Comparing funeral plans

Whatever your religious or philosophical beliefs, the chances are that you’d like to think that your family and friends will be free to concentrate on celebrating your life after you die.

Few of us would take any pleasure in the thought of those same people immediately becoming bogged down in financial and cost-related problems arising from our passing.  Yet that’s exactly what can happen if insufficient advance thought is given to planning for the costs involved in a typical funeral.

Why costs spiral

Whatever might have been the case in past centuries with “pauper’s funerals”, within living memory funerals have always been expensive.

Yet over recent years, the costs have risen dramatically. Figures vary depending upon where in the UK you live but estimates of increases of 85% over the last 5 years are commonplace.

Some of this has been driven by local councils needing to raise money as a result of the economic background and some has been driven by inflation.  Another important causative factor is that, of course, death isn’t something we can avoid – it comes to everybody and as a result, normal market forces just don’t apply in terms of consumer choice as to whether or not to purchase.

So, with ever-rising funeral costs, what can you do to ensure those you leave behind are not faced with financial difficulties when organising your funeral? One option may be to consider prepaid funeral plans.

The funeral plan

There is nothing unusual in the idea of a funeral plan. The idea historically involved simply saving money to help pay for elements of your eventual funeral costs. The problem there though, at least in more recent times, is that the costs were rising faster than people could save.

What makes the new prepaid funeral plans different is that they involve essentially freezing the cost of your funeral director at today’s rates and paying for them over the immediate future on a monthly instalment basis.  The huge attraction here is that your funeral costs are basically inflation-proofed. So, if you die in say 10 years, however much prices might have gone up by then, you will already have paid at today’s rates.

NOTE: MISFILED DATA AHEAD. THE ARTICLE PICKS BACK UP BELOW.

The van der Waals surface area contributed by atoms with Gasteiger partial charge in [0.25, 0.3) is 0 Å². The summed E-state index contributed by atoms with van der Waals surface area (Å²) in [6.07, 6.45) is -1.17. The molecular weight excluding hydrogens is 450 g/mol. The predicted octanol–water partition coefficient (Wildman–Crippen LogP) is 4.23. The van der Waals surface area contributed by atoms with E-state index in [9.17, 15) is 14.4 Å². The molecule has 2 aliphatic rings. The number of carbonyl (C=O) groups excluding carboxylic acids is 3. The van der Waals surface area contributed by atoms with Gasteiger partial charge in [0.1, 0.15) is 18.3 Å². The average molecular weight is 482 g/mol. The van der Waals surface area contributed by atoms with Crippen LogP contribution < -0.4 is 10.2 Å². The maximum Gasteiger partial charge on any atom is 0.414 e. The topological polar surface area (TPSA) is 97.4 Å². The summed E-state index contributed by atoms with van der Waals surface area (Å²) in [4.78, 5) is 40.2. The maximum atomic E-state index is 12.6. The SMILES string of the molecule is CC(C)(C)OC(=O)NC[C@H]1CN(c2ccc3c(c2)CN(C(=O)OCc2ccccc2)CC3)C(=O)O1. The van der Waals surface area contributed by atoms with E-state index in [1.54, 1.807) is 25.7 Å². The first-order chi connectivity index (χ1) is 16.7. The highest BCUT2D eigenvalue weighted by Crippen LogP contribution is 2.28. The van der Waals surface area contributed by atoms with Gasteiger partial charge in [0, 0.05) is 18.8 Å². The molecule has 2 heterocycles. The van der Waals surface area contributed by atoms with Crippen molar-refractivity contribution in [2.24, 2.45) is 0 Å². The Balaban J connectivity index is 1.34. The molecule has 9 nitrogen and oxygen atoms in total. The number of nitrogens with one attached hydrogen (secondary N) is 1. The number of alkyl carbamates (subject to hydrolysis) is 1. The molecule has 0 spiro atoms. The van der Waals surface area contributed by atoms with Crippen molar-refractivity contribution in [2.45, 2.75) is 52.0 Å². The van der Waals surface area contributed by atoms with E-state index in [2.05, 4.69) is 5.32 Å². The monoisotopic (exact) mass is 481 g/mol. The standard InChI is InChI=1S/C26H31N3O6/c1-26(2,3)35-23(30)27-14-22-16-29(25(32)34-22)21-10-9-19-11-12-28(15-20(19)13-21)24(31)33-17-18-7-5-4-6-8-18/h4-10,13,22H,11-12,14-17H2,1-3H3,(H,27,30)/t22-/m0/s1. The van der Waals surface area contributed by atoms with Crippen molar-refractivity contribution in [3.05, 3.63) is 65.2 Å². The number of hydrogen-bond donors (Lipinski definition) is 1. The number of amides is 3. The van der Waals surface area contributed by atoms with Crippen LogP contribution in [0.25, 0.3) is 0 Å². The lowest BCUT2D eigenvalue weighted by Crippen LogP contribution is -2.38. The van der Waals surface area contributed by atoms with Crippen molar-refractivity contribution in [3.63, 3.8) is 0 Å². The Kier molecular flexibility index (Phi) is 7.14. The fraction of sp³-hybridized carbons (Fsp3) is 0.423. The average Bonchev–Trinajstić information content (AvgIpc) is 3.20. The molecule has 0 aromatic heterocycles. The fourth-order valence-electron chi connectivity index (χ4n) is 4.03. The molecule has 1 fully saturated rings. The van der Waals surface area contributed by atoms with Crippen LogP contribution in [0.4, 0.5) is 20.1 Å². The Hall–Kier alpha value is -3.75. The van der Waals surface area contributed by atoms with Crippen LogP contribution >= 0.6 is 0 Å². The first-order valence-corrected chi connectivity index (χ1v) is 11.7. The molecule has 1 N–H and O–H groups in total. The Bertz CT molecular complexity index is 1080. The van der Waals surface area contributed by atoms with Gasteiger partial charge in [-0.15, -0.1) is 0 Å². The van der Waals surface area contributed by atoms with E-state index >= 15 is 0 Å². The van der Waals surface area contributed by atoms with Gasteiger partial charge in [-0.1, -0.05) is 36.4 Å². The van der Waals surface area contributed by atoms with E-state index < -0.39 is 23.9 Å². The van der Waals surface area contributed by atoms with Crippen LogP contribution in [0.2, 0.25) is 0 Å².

Intuitively, this seems a sound idea and one that might remove the need for those we leave behind to struggle with paying the funeral bills. However, there are various plans and they have various cost implications.

For example, some might include your minister’s costs whereas others won’t and yet others might make a contribution towards them.

So, the plans are variable and that means that it’s important when comparing funeral plans that you understand what you are actually buying.

Prepaid funeral plans allow you flexibility in terms of the options you require and that can have a very significant impact on their cost.

Why this is important

There is another factor that should be considered here – and it’s more than about just freeing up our families from the bulk of the cost of our funerals.

One of the most distressing things that can happen when relatives are making funeral plans is needing to speculate whether the deceased would have wanted ‘A’ or ‘B’.  Frequently the result is guesswork.

That’s why the benefits you select on prepaid funeral plans can be a great help in terms of making clear what sort of ceremony you wanted to see and were prepared to pay for. Combined with your will, they’ll be a very useful indication of how you wanted your funeral to go forward.

It’s worth finding out more from a specialist in the provision of such plans.

Author: Oliver Curtis

Hi there. I’m Oliver. I’m just a young boy from the outskirts of… Okay, that’s a lie, I’m not a young boy anymore, although I certainly feel that way at heart.

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